Like an allegory, or a metaphor, images are able to tell stories without words. The main character yells just a few centimeters behind the canvas, where his soul and spirit are trapped, just as if it was a watermark or a secret.
At first it resembles an image, then two, then a whole lot of them, up until the point where they reveal a face, an emotion, a thought that symbolizes what takes place in the background, or even in the forefront. Upon the endless layering that comprises several connotations and interpretations, in a series of images with double meaning capable of awakening our senses.
He requires us to think, to imagine, to bring together lines and traces, to mentally uncover shapes and colours through light and shadow, in a progressive sequence, from the first to the last plane. We see ourselves partially closing our eyelids in order to have a better view, tilting our head to see if we can unveil a new perspective from a fresh point-of-view, gradually analyzing everything, compulsively exploring the composition as a whole, abiding by a desire to discover, to permanently learn and to ask him to reveal it yet again.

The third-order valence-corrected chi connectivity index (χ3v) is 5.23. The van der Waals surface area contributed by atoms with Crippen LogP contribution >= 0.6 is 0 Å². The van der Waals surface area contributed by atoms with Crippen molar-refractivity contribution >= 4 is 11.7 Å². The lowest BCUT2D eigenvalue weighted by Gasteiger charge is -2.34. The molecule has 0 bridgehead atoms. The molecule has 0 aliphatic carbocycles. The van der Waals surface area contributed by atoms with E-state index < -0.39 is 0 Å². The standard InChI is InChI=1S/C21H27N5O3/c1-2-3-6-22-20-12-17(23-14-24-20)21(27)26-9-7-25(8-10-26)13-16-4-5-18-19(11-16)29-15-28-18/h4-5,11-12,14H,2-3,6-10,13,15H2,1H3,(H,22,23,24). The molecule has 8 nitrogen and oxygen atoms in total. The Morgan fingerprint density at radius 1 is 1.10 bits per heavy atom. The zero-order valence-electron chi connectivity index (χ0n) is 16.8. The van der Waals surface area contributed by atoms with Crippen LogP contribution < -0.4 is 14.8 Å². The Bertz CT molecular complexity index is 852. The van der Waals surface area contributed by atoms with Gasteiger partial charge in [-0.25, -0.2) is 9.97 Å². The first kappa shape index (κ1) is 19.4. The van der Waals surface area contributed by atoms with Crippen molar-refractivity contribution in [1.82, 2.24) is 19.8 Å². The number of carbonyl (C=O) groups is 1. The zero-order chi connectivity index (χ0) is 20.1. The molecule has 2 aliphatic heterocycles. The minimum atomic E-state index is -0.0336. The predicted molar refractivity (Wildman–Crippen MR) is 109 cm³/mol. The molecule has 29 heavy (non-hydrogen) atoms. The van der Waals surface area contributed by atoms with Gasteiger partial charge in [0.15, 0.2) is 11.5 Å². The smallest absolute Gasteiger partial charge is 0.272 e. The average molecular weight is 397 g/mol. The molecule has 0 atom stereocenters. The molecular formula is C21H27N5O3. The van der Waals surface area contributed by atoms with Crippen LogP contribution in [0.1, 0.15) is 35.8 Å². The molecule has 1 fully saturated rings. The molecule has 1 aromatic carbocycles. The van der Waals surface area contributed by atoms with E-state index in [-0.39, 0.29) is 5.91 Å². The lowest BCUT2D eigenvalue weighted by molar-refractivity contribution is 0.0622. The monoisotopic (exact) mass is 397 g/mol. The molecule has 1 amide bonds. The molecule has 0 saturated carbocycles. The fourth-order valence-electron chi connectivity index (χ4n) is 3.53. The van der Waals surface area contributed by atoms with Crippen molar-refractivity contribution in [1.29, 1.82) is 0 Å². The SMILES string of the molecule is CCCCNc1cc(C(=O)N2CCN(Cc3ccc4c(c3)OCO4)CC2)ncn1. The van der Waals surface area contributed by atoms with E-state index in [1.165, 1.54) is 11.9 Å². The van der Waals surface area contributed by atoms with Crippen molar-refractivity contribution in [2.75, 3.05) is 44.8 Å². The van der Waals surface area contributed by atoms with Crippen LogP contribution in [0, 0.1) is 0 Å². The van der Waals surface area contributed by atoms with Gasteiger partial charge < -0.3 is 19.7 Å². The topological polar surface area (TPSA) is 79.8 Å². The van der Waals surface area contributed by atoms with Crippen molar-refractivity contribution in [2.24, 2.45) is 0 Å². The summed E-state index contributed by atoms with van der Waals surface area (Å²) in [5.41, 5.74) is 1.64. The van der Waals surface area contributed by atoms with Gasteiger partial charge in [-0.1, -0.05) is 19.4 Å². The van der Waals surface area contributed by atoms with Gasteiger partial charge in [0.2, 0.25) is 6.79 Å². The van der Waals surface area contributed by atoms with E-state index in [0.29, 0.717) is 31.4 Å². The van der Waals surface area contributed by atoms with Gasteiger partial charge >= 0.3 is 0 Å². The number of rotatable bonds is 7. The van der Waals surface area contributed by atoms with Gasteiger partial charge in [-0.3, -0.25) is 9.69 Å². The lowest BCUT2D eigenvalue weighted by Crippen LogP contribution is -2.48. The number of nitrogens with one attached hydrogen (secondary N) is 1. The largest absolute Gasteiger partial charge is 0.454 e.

Shupliak channels our attention in progressive phases: "first you're going to look to this and then to that, which takes you to some other outcome, and so on"... until we reach some other conclusion, perceiving how wrong we were before. Shupliak is a master of Illusion. He's like an elixir that gives us access to a dream world without having to go through the rabbit's hole. He pulls the rabbit out of the hat and with a magic gesture he goes: Now you see it, now you don't.
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